Dave Chappelle’s Block Party (documentary)

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On Sept. 18, 2004, Dave Chappelle used his own money to put on a concert at the intersection of Downing and Quincy streets in the Bed-Stuy neighborhood of Brooklyn. He gave out tickets to 5,000 people, including a few busloads he brought in from his hometown of Dayton, Ohio. The show featured his comedy along with hours of rap and R&B performances by everyone from Kanye West to Erykah Badu. The Fugees, broken up since 1997, reunited and did a set. It was a day of bliss for Chappelle’s fans.

In a year that has already suffered from the embarrassing shuckin’ and jivin’ of Martin Lawrence and Tyler Perry in “Big Momma’s House 2” and “Madea’s Family Reunion,” it’s exhilarating to see a film that celebrates black culture without turning it into a minstrel show. “Dave Chappelle’s Block Party” captures the energy and fun of that 2004 event in a way that few documentaries do, enough to make a white guy with a general disdain for rap music stop and think: Huh. These people are really having a good time.

Watching the movie, directed by Michel Gondry (“Eternal Sunshine of the Spotless Mind”), is a good time, too. Footage is divided about equally between the onstage performances and Chappelle’s pre-show shenanigans, which include walking around Dayton giving out tickets and inviting the entire Central State University marching band and drumline to come perform. We see him bantering with musicians during rehearsals and touring the Bed-Stuy neighborhood, always cracking jokes, always seemingly in disbelief at his own good fortune. (This was before he went off the deep end and fled his Comedy Central show.)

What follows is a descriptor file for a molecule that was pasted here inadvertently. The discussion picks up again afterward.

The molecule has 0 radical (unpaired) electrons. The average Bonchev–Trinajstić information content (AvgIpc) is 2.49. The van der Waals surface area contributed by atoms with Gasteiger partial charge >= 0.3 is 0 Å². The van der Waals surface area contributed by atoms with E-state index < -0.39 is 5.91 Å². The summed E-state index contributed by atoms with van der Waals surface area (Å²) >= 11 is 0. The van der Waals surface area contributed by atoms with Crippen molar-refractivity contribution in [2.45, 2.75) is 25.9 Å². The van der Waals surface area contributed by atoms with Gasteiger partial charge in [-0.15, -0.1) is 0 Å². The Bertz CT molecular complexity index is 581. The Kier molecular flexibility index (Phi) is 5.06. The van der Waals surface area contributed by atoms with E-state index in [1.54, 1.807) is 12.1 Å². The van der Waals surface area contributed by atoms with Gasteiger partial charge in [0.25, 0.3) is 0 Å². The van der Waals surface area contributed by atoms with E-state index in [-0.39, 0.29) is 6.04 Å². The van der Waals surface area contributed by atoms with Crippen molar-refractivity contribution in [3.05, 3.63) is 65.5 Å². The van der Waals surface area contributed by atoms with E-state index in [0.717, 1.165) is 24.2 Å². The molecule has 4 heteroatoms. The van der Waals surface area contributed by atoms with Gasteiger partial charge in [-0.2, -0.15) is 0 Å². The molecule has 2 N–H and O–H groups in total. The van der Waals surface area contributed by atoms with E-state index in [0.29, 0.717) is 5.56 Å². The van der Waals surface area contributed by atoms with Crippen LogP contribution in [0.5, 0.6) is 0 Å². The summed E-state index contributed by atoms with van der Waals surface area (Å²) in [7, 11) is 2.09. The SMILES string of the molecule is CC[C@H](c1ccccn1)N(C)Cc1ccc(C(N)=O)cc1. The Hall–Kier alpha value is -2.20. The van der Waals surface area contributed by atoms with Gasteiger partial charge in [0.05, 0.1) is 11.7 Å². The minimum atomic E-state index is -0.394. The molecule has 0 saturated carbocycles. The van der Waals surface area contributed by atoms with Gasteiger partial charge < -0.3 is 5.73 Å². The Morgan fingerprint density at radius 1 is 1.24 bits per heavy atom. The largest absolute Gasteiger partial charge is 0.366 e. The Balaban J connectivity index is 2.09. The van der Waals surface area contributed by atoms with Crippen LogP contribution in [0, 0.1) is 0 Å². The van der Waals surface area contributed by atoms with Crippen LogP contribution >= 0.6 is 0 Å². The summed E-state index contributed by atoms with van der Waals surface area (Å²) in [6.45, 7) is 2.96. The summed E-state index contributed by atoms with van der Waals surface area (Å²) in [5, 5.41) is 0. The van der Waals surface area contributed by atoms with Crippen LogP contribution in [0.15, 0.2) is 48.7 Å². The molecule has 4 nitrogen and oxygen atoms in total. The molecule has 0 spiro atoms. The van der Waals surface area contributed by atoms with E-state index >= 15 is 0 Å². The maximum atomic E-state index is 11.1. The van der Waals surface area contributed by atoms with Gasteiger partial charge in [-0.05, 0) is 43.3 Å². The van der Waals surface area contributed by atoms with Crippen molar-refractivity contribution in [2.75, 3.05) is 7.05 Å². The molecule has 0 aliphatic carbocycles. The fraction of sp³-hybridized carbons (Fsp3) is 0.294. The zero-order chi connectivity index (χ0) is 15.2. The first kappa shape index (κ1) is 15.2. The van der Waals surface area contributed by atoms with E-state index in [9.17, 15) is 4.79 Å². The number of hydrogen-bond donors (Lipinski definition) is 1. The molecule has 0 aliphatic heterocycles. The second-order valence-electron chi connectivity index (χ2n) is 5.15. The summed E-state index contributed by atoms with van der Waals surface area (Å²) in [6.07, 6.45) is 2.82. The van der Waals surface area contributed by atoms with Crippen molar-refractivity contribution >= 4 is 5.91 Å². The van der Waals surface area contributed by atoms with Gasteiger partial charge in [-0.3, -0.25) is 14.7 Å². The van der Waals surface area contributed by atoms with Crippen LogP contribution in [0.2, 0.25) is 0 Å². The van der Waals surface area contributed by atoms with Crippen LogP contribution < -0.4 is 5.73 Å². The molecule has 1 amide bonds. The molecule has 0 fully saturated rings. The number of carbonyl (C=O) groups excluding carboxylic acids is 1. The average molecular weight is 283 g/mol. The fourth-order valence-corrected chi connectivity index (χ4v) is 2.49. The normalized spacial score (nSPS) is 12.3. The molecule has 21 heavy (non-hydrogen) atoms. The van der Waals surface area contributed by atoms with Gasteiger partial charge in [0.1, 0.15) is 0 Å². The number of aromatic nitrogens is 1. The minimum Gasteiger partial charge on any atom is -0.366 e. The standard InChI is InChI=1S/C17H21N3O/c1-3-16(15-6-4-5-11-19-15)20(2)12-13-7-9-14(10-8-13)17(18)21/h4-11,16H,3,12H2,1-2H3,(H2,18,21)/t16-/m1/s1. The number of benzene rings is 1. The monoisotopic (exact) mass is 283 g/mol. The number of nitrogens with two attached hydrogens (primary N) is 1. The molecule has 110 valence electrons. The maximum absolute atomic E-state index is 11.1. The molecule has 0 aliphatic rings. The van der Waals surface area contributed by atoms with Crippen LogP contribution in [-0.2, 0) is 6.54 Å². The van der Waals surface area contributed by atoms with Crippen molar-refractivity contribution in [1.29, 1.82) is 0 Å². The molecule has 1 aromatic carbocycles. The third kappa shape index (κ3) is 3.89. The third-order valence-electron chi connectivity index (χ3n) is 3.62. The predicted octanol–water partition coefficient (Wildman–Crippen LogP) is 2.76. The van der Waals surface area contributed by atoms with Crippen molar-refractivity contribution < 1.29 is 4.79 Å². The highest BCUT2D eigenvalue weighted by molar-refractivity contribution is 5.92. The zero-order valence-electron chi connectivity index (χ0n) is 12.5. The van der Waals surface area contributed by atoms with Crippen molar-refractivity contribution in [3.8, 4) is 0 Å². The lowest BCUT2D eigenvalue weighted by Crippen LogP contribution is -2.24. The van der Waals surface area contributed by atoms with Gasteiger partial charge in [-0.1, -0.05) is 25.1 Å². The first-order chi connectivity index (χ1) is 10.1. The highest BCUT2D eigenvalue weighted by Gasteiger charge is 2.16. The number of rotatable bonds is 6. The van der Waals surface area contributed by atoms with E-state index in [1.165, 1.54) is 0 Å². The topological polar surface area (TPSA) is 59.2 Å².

The musical performances are tight, Chappelle’s comedy is funny, and the crowd response is ecstatic. They love the rappers, they LOVE Dave Chappelle, and Chappelle loves everybody in return. There must have been a strong security presence there, with all those big stars performing, but in the film we catch only a glimpse of a couple bouncers. Maybe they remained incognito, or maybe Gondry just avoided filming them. Either way, it adds to the sensation that the concert was indeed nothing more high-falutin’ than a neighborhood block party, where everyone is welcome and all they want to do is enjoy themselves.

B+ (1 hr., 40 min.; R, abundant harsh profanity, some crude sexual language.)

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